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RESEARCH POSTER PRESENTATION DESIGN © 2012
www.PosterPresentations.com
The Genomics Education Partnership (GEP) combines
r...
RESEARCH POSTER PRESENTATION DESIGN © 2012
www.PosterPresentations.com
Introduction
The small “dot” chromosome (Muller F e...
RESEARCH POSTER PRESENTATION DESIGN © 2012
www.PosterPresentations.com
The Small World Initiative (SWI) 1,2, spear-
headed...
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Three posters presented at AAAS2015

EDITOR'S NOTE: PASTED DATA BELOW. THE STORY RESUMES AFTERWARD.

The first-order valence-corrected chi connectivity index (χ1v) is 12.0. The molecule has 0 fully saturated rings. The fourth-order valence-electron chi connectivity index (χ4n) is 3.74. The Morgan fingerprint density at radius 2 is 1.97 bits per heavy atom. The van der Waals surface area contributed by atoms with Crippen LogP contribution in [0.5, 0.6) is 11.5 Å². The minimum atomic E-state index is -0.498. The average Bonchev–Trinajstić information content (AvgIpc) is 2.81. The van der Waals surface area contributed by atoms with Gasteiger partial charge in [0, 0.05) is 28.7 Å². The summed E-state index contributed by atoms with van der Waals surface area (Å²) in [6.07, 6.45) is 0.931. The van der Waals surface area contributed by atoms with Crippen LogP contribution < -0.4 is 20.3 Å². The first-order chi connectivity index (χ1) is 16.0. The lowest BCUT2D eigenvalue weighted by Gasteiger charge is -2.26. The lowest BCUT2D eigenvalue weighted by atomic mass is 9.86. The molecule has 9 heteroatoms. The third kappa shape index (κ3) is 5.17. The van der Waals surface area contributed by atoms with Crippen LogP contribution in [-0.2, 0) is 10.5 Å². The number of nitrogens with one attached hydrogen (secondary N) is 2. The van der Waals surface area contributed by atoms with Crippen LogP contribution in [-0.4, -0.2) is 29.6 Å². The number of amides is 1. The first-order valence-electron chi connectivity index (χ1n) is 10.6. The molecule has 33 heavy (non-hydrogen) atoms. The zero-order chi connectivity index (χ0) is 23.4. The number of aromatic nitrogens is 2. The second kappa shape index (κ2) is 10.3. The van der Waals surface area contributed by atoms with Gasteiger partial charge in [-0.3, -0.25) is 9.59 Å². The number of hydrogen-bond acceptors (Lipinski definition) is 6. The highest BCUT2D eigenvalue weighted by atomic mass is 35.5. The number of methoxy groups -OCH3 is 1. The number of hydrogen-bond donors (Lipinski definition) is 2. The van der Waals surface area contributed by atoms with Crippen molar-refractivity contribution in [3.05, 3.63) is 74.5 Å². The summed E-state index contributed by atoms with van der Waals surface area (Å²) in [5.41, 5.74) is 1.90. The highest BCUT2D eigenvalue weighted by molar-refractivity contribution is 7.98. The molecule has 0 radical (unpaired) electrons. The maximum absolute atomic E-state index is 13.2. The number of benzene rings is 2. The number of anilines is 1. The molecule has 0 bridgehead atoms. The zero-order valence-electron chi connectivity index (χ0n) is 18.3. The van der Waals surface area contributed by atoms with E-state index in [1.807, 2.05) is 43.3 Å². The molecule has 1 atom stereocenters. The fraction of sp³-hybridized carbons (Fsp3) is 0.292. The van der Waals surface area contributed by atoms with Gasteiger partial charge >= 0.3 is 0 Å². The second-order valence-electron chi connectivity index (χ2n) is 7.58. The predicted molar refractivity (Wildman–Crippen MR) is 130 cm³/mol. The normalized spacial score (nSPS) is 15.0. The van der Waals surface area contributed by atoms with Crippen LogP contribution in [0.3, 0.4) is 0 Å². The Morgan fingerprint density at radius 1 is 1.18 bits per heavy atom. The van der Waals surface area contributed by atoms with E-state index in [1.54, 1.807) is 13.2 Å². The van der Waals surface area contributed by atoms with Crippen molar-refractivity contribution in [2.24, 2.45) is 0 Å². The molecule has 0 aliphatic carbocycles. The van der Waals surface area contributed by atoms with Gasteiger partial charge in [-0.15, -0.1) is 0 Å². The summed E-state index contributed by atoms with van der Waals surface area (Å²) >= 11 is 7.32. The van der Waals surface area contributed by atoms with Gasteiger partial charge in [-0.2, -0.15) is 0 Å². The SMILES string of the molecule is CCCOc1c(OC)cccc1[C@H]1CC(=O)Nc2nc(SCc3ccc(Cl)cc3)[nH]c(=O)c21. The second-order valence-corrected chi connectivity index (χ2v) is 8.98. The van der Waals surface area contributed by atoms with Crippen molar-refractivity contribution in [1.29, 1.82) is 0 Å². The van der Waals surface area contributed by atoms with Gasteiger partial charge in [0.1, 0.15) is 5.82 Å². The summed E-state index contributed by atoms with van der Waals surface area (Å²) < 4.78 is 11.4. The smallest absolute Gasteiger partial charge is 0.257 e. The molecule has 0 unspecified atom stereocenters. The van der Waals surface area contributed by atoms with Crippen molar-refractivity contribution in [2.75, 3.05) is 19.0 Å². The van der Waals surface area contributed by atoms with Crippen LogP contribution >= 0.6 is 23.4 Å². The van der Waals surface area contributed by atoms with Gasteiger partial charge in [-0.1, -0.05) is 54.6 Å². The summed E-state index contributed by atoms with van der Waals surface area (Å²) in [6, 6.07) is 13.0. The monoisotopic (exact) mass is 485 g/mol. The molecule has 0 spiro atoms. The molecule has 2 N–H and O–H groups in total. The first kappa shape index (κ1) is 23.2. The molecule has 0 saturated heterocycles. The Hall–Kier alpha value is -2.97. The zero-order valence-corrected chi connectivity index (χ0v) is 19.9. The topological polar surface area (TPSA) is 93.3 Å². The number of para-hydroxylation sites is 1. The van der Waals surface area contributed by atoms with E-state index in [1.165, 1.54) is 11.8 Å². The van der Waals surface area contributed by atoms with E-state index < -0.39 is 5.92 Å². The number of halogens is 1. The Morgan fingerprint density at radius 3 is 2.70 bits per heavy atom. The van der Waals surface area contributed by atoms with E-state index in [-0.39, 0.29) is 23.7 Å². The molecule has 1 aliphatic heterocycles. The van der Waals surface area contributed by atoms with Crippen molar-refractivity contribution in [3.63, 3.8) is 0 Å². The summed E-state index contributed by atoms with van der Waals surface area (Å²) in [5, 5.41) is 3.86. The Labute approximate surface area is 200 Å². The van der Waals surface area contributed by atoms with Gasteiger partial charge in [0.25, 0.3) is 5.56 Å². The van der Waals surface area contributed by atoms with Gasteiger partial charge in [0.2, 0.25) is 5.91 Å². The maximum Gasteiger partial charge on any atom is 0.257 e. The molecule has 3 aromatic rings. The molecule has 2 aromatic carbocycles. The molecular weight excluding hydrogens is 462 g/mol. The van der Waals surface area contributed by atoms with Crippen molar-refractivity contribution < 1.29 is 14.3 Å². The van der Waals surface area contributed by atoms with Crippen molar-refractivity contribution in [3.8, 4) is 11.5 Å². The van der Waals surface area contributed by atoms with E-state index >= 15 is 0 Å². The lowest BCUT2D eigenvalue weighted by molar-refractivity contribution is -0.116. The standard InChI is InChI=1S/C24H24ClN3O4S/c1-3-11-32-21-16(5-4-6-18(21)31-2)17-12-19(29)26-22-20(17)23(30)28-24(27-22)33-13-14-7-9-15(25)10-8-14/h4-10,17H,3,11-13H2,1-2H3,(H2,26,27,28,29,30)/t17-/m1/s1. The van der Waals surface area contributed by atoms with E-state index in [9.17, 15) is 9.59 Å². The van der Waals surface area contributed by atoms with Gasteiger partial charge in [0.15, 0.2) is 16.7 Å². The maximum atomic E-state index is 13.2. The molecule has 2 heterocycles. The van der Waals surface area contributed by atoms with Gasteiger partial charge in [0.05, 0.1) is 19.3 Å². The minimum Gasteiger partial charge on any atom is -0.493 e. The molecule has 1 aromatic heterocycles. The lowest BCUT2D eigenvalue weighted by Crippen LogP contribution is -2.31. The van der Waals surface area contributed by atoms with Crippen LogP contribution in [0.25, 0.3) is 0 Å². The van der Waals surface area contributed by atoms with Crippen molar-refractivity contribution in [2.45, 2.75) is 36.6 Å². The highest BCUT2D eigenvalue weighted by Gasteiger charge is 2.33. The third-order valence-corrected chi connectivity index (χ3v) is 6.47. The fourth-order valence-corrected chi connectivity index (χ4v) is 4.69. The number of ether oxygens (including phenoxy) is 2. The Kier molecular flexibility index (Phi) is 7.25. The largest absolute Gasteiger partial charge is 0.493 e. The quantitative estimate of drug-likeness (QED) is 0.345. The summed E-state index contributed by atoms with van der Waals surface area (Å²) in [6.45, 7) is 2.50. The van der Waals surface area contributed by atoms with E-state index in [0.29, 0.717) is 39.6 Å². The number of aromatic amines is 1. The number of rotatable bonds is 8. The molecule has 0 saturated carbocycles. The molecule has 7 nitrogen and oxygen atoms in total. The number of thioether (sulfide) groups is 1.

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Three posters presented at AAAS 2015:
- Genomics Education Partnership general poster (Barral et al)
- GEP student poster (Arko and Chagani, National University)
- Small World Initiative student poster (Yeagley et al, National University)

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Three posters presented at AAAS2015